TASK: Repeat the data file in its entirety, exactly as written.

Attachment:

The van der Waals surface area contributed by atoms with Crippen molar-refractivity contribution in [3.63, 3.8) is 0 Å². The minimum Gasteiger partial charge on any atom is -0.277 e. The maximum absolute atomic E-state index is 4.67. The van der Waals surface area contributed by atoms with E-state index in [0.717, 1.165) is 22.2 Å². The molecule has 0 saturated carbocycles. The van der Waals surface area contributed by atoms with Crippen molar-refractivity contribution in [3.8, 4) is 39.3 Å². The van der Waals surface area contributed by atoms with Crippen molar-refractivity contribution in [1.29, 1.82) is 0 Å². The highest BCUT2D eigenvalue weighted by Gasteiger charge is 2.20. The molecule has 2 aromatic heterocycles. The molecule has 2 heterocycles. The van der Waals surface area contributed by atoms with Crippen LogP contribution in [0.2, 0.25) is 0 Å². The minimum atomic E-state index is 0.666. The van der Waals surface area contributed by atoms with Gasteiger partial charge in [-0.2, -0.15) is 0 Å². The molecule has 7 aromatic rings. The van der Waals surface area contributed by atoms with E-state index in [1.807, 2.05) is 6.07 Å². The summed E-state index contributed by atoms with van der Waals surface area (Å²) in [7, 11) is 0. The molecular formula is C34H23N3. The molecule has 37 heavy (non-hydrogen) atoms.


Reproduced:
The van der Waals surface area contributed by atoms with Crippen molar-refractivity contribution in [3.63, 3.8) is 0 Å². The minimum Gasteiger partial charge on any atom is -0.277 e. The maximum absolute atomic E-state index is 4.67. The van der Waals surface area contributed by atoms with E-state index in [0.717, 1.165) is 22.2 Å². The molecule has 0 saturated carbocycles. The van der Waals surface area contributed by atoms with Crippen molar-refractivity contribution in [3.8, 4) is 39.3 Å². The van der Waals surface area contributed by atoms with Crippen molar-refractivity contribution in [1.29, 1.82) is 0 Å². The highest BCUT2D eigenvalue weighted by Gasteiger charge is 2.20. The molecule has 2 aromatic heterocycles. The molecule has 2 heterocycles. The van der Waals surface area contributed by atoms with Crippen LogP contribution in [0.2, 0.25) is 0 Å². The minimum atomic E-state index is 0.666. The van der Waals surface area contributed by atoms with Gasteiger partial charge in [-0.2, -0.15) is 0 Å². The molecule has 7 aromatic rings. The van der Waals surface area contributed by atoms with E-state index in [1.807, 2.05) is 6.07 Å². The summed E-state index contributed by atoms with van der Waals surface area (Å²) in [7, 11) is 0. The molecular formula is C34H23N3. The molecule has 37 heavy (non-hydrogen) atoms.